In 2014, Consumer Reports published a handy flow chart outlining the process of dealing with personal property, or what they called “stuff.” And at the very top, directly beneath the first item, what do we find? “Get an appraisal.”
Seems simple enough, right? One of the more frequent calls I receive involves folks with “stuff.” Yes, stuff. But often they are unsure of what this stuff is – let alone its worth.
Sometimes the caller is managing an estate of stuff left behind by a relative. There may be other family members involved in overseeing its administration. Sometimes the family is in no hurry to deal with the stuff, other times the stuff has become an albatross, a time-sucking personal property stuff vampire that has raised tension between family members and just needs to be dealt with as swiftly as possible.
Other times it may be stuff the individual has collected but are now unsure of value. They know what they paid for the stuff, but they also (rightly) suspect that doesn’t really mean anything anymore.
Sometimes grand tales have been appended to the stuff, and a client is curious what effect it might have on the stuff’s desirability.
Of course they’re understandably hesitant during the call because they really don’t want to pay for a formal written appraisal on stuff that just isn’t worth it. And why should they?
In short, when they call me, they’re really looking for assurance and protection. They want to know they’ve done due diligence regarding the stuff by finding a professional to assist with discovery and identification.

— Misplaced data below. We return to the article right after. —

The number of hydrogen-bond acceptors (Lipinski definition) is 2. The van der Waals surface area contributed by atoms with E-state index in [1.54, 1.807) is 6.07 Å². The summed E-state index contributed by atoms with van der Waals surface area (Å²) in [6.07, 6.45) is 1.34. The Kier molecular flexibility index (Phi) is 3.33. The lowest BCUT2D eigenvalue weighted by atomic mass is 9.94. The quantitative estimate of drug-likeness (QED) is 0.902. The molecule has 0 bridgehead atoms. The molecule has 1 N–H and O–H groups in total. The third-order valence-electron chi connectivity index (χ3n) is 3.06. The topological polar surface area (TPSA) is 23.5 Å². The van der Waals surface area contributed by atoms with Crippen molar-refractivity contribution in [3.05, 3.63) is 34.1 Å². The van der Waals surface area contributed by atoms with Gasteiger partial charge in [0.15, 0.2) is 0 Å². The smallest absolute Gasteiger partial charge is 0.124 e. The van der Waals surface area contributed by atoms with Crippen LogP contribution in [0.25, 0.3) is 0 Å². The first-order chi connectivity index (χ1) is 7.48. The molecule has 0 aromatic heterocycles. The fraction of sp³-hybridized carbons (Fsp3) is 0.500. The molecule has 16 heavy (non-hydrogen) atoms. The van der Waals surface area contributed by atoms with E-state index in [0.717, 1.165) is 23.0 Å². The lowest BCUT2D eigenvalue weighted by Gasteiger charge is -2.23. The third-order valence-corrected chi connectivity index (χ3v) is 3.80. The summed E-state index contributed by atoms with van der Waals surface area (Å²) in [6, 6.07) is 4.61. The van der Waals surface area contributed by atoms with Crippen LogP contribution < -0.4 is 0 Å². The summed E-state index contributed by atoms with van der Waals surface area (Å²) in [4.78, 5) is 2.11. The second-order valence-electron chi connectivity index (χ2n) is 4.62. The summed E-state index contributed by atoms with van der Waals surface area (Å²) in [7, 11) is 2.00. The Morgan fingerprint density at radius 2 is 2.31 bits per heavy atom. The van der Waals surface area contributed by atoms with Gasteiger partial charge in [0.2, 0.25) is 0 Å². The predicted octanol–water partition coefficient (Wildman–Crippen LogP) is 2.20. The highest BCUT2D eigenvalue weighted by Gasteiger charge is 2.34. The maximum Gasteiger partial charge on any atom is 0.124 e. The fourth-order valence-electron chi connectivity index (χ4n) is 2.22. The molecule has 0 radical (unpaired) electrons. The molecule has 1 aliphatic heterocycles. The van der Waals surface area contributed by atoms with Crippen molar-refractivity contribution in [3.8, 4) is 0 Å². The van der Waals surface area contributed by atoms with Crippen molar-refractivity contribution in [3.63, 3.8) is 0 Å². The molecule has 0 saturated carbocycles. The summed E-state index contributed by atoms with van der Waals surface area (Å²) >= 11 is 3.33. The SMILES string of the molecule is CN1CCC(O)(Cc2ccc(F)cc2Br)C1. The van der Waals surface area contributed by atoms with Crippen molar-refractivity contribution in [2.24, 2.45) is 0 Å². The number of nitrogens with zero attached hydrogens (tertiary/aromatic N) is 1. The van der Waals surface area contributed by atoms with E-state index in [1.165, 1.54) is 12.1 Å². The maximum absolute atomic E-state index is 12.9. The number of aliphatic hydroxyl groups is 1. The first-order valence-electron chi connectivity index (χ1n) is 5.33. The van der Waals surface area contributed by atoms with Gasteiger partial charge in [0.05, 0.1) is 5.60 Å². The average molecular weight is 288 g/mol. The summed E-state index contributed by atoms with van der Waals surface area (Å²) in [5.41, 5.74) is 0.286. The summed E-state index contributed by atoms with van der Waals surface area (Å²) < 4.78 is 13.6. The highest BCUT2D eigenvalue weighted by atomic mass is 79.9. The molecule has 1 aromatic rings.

They’re tired, overwhelmed, intimidated, or generally confused about their next step. Happily their challenge is not as big or daunting as they might believe!
My goal in this phase is to arm my clients with knowledge, perspective, options, and ultimately, peace of mind. I provide information about the items that will help the client with resolution, so they can confidently take their next step with the property, whether that involves liquidation, donation, equitable distribution, personal accession, or some other eventuality.
Now, appraisers like myself that work to maintain membership in professional appraiser associations like the International Society of Appraisers (ISA), American Society of Appraisers (ASA), or American Association of Appraisers (AAA), are “cap specific,” that is to say we define our role in any situation very precisely.
If I am acting as an appraiser, I am bound by a very specific code of ethics that does not allow me to wear multiple caps at once. For instance, I cannot be an authenticator and an appraiser at the same time. The conflict of interest is, I think, obvious. If you call an appraiser that offers to do both, hang up.
So, how are my services different?
As outlined above, I may serve as an appraiser or a consultant. As a consultant I can freely inspect a client’s stuff and search for pieces that might have a value worthy of further consideration, judged by whatever criteria the client has outlined. The reasoning may have nothing to do with monetary value.
What the client stands to gain from our association is security, confidence, peace of mind, and knowledge. The cost for this type of service is considerably less than a formal appraisal, and in some cases can even be credited toward a formal appraisal of items the client already had in mind, or have discovered along the way.
Is Donation Right For You?
Going back to the flow chart, one area that is underemphasized is charitable donation. This is an avenue that clients often find serves their interests more effectively than worrying over marketplaces they’re unfamiliar with.
Having worked the auction side in the past myself, they’re almost always up front with how afraid they are that an item being sold at auction for less than they believe it is worth, but they don’t have the time or patience to micromanage a consignment shop situation.